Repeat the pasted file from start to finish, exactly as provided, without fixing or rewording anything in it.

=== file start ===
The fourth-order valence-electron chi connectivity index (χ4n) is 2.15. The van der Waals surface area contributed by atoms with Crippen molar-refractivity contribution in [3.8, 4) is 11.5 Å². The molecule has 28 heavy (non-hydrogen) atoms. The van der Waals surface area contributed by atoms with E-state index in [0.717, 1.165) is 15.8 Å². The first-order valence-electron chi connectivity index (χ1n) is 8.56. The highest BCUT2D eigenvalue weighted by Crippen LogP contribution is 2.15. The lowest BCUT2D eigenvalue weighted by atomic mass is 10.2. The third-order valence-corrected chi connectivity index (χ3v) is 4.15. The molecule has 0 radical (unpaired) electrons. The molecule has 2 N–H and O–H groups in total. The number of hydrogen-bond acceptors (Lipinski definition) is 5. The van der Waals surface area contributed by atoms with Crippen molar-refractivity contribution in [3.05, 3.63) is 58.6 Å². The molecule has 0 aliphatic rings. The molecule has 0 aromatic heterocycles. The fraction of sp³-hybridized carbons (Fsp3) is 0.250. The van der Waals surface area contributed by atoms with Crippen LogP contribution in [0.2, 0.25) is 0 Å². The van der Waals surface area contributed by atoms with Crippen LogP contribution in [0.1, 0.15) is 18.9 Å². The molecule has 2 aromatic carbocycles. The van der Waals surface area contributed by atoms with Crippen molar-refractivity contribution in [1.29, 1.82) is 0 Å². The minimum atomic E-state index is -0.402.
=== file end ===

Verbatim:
The fourth-order valence-electron chi connectivity index (χ4n) is 2.15. The van der Waals surface area contributed by atoms with Crippen molar-refractivity contribution in [3.8, 4) is 11.5 Å². The molecule has 28 heavy (non-hydrogen) atoms. The van der Waals surface area contributed by atoms with E-state index in [0.717, 1.165) is 15.8 Å². The first-order valence-electron chi connectivity index (χ1n) is 8.56. The highest BCUT2D eigenvalue weighted by Crippen LogP contribution is 2.15. The lowest BCUT2D eigenvalue weighted by atomic mass is 10.2. The third-order valence-corrected chi connectivity index (χ3v) is 4.15. The molecule has 0 radical (unpaired) electrons. The molecule has 2 N–H and O–H groups in total. The number of hydrogen-bond acceptors (Lipinski definition) is 5. The van der Waals surface area contributed by atoms with Crippen molar-refractivity contribution in [3.05, 3.63) is 58.6 Å². The molecule has 0 aliphatic rings. The molecule has 0 aromatic heterocycles. The fraction of sp³-hybridized carbons (Fsp3) is 0.250. The van der Waals surface area contributed by atoms with Crippen LogP contribution in [0.2, 0.25) is 0 Å². The van der Waals surface area contributed by atoms with Crippen LogP contribution in [0.1, 0.15) is 18.9 Å². The molecule has 2 aromatic carbocycles. The van der Waals surface area contributed by atoms with Crippen molar-refractivity contribution in [1.29, 1.82) is 0 Å². The minimum atomic E-state index is -0.402.